I recently wrote about the depressing prospects for graduates of all but the top ten or twenty law schools (Two Law Grad Markets). And yes, these were statistical generalizations, and the experience of specific individuals with particular skills and backgrounds will always be different, pro and con. But as an industry, if you care about our supply chain for talent, many law schools are burning platforms.

There are actually some closely connected problems driving this dynamic:

  • More JD’s are being turned out each year than there are (a) full-time; (b) long-term jobs (c) requiring bar passage (d) at current salary levels;
  • Perhaps the primary reason for the mismatch between supply of JD’s and current demand for them (about two supplied for every one today’s market is demanding) is that clients increasingly resist paying for junior associates, which makes it uneconomic for firms to invest in traditional training;
  • But/and at the same time every sentient observer is painfully aware that vast segments of the US population—consumers and businesses alike—remain underserved by lawyers.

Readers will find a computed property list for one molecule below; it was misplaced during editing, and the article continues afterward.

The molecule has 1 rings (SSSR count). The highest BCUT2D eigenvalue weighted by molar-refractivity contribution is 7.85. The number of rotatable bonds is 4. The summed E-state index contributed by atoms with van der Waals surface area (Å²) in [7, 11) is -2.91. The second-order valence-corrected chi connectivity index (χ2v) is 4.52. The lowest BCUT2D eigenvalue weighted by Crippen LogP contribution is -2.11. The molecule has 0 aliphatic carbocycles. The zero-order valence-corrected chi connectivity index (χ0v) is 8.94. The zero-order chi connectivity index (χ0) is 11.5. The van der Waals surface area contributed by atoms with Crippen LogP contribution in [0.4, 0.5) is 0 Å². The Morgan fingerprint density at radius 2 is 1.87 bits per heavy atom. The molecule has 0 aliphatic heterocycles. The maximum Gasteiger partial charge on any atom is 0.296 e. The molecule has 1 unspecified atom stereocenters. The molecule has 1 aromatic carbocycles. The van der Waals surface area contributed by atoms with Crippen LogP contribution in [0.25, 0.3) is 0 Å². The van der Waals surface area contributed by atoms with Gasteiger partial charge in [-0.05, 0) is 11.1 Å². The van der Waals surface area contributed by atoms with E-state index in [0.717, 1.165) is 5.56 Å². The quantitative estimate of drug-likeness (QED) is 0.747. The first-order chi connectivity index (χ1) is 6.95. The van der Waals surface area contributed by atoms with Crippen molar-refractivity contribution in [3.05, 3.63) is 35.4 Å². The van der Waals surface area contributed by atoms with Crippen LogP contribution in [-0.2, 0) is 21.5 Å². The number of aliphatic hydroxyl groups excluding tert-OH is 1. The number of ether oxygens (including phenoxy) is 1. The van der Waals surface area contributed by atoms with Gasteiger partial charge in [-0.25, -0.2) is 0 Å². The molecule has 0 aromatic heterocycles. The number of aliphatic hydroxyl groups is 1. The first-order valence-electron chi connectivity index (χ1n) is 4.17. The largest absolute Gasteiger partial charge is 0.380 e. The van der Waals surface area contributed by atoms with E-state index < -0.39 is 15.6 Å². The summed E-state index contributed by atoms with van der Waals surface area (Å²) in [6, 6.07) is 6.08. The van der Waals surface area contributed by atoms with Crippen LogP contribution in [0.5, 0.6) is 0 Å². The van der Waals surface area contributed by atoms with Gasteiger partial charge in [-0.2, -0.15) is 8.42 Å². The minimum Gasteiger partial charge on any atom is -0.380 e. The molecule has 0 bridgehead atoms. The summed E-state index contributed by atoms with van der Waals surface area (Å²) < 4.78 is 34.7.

This would prompt any economist to ask, almost instinctively, “Why isn’t there a market-clearing price where supply and demand can meet?”

Which is another way of asking, “What if there were a way to address both these problems at a single stroke?”

The short-term answer to why the market isn’t clearing is found in the bimodal salary distribution curve I cited in the earlier column.


Back in August 2012, NALP published a research paper outlining the history of this salary curve going back to the Class of 1991, when it bore a much closer resemblance to a normal, and to-be-expected, bell curve. Usefully, or for those of you who are gluttons for encounters with statistics that have punishing real-world consequences, NALP has also published a recap of the curve from 2006 to 2012, here.

You might well ask: Where did this curve come from?2014.04.21.JimLeipoldBimodalSalary

The frankly bizarre bimodal distribution first appeared with the Class of 2000 when, in a classic case of “buying at the top,” the Silicon Valley firm Gunderson Dettmer decided to stake a claim to being among the top-tier firms out there and raised starting associate salaries from $100,000 to $125,000. (They made the move in 1999 just as the dot-com bubble was about to burst; I told you it was classic bad timing.)

Law firms being law firms, they followed like sheep and we have been living with the bimodal distribution curve ever since.

And now, you might well ask: How does it continue to endure, six years past the Great Reset?

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